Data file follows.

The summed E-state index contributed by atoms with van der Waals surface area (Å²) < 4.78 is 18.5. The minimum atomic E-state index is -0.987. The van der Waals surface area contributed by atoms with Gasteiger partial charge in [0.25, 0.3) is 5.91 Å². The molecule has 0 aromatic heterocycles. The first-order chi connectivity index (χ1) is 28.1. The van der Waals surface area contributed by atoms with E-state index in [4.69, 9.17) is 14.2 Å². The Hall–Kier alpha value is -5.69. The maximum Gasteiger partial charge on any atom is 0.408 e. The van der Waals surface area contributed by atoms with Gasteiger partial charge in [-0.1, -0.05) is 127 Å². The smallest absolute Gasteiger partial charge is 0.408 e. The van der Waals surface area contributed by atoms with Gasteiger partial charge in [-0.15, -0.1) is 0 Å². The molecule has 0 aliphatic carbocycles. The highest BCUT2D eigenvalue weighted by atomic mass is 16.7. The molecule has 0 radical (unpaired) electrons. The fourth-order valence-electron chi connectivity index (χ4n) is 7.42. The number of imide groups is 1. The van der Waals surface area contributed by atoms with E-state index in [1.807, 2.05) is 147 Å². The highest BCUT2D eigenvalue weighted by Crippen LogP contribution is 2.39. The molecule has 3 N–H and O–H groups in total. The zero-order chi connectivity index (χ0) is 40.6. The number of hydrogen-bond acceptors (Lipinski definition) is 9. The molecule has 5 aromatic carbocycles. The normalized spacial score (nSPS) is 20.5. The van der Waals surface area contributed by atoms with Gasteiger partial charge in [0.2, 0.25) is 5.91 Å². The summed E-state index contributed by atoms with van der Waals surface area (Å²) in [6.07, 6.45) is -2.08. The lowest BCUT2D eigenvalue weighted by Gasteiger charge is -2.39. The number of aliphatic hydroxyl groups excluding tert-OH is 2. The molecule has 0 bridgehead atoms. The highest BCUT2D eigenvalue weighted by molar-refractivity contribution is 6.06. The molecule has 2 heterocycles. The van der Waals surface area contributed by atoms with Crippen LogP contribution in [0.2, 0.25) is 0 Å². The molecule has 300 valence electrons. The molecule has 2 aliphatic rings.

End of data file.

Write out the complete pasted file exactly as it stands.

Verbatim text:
The summed E-state index contributed by atoms with van der Waals surface area (Å²) < 4.78 is 18.5. The minimum atomic E-state index is -0.987. The van der Waals surface area contributed by atoms with Gasteiger partial charge in [0.25, 0.3) is 5.91 Å². The molecule has 0 aromatic heterocycles. The first-order chi connectivity index (χ1) is 28.1. The van der Waals surface area contributed by atoms with E-state index in [4.69, 9.17) is 14.2 Å². The Hall–Kier alpha value is -5.69. The maximum Gasteiger partial charge on any atom is 0.408 e. The van der Waals surface area contributed by atoms with Gasteiger partial charge in [-0.1, -0.05) is 127 Å². The smallest absolute Gasteiger partial charge is 0.408 e. The van der Waals surface area contributed by atoms with Gasteiger partial charge in [-0.15, -0.1) is 0 Å². The molecule has 0 aliphatic carbocycles. The highest BCUT2D eigenvalue weighted by atomic mass is 16.7. The molecule has 0 radical (unpaired) electrons. The fourth-order valence-electron chi connectivity index (χ4n) is 7.42. The number of imide groups is 1. The van der Waals surface area contributed by atoms with E-state index in [1.807, 2.05) is 147 Å². The highest BCUT2D eigenvalue weighted by Crippen LogP contribution is 2.39. The molecule has 3 N–H and O–H groups in total. The zero-order chi connectivity index (χ0) is 40.6. The number of hydrogen-bond acceptors (Lipinski definition) is 9. The molecule has 5 aromatic carbocycles. The normalized spacial score (nSPS) is 20.5. The van der Waals surface area contributed by atoms with Gasteiger partial charge in [0.2, 0.25) is 5.91 Å². The summed E-state index contributed by atoms with van der Waals surface area (Å²) in [6.07, 6.45) is -2.08. The lowest BCUT2D eigenvalue weighted by Gasteiger charge is -2.39. The number of aliphatic hydroxyl groups excluding tert-OH is 2. The molecule has 0 bridgehead atoms. The highest BCUT2D eigenvalue weighted by molar-refractivity contribution is 6.06. The molecule has 2 heterocycles. The van der Waals surface area contributed by atoms with Crippen LogP contribution in [0.2, 0.25) is 0 Å². The molecule has 300 valence electrons. The molecule has 2 aliphatic rings.